One of the less positive storylines around the official rollout of Windows 10 Mobile has been the fact that some Windows Phone 8.1 devices once expected to receive the update are out of luck. It’s not that terribly surprising that things have changed since Microsoft first announced the Windows 10 Mobile upgrade path–it’s impossible to predict how such a massive upgrade will ultimately perform on lower-spec’d devices, for example.
At the same time, it’s important that Microsoft carefully manages the messaging around these developments. Plenty of people who were running Windows 10 Mobile Insider builds on their 512MB devices, for example, surely expected to be able to update to the official version. The company risks a backlash greater even than the OneDrive storage allocations fiasco.
Over at Reddit, one user highlights what could very possibly be the worst way to handle things. Forever, the Blu Win Jr LTE has been advertised as being upgradeable to Windows 10 Mobile, even up to yesterday’s launch. Check out the user’s screen capture of the Microsoft Store listing for the Blu Win Jr LTE (with a date stamp of March 17, 2016).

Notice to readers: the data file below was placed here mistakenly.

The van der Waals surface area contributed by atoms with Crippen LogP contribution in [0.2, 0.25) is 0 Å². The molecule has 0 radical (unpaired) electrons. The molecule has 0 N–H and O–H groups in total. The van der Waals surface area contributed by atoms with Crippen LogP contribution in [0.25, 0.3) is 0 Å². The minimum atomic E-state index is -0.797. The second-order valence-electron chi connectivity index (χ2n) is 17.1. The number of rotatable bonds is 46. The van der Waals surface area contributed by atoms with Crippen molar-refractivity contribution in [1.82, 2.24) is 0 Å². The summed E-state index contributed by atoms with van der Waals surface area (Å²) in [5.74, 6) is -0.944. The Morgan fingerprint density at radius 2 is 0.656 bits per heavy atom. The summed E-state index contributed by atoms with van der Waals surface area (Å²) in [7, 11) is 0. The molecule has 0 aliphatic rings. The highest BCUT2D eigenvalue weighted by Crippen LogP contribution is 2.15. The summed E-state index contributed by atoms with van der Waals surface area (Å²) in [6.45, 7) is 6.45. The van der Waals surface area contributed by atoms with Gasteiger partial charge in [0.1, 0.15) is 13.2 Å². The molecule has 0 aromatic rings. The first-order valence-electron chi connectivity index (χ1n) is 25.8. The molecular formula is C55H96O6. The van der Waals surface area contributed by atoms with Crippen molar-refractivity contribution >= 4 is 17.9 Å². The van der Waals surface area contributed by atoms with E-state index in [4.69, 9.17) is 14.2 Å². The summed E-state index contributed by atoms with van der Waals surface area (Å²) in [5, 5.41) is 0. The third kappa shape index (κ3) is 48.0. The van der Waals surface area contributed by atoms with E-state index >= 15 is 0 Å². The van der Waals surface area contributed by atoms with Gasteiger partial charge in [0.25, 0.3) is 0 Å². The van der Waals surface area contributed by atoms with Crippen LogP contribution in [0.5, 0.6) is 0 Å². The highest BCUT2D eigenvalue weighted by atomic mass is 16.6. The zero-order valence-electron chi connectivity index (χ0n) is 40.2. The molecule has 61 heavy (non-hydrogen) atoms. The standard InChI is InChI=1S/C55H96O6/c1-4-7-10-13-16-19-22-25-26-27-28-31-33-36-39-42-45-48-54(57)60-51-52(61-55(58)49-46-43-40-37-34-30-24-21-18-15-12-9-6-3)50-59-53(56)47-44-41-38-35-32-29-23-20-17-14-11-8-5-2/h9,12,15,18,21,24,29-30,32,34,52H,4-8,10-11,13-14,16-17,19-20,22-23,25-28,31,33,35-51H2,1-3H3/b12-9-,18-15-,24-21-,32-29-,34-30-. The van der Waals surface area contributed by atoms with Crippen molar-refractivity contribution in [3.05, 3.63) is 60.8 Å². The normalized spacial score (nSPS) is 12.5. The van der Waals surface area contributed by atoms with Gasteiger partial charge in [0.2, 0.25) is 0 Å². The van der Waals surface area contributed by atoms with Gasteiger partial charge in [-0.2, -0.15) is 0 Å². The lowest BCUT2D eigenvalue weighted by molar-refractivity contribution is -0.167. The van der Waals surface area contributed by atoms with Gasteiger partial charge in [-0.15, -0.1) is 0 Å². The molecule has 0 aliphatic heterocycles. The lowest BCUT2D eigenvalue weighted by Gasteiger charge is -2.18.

However, this particular device is clearly not on the list of supported devices, and Microsoft has indicated that the current list is likely to remain the complete list. There are no future “waves” of devices to receive the Windows 10 Mobile update, and so if your device isn’t supported today, then it’s not likely to be supported tomorrow. It’s not the best practice to simply change the Microsoft Store listing, as Microsoft clearly did in the case of the Blu Win Jr LTE in the image below.
How Microsoft handles this specific situation, and ones like it, will go a long way toward determining how large swaths of the Windows community perceive the company and its mobile platform. We can’t advocate any particular action that Microsoft might take, like offering refunds to people who purchased their devices based on a good faith understanding that it would be upgraded. That’s for Microsoft to decide.
We do suggest, however, that Microsoft act quickly. Windows 10 Mobile already has enough strikes against it that if the company wants any chance of building a successful mobile strategy, they can’t afford to alienate their most loyal users along the way. We’ll be looking forward to Microsoft’s response to this issue, and we’ll let you know what they say.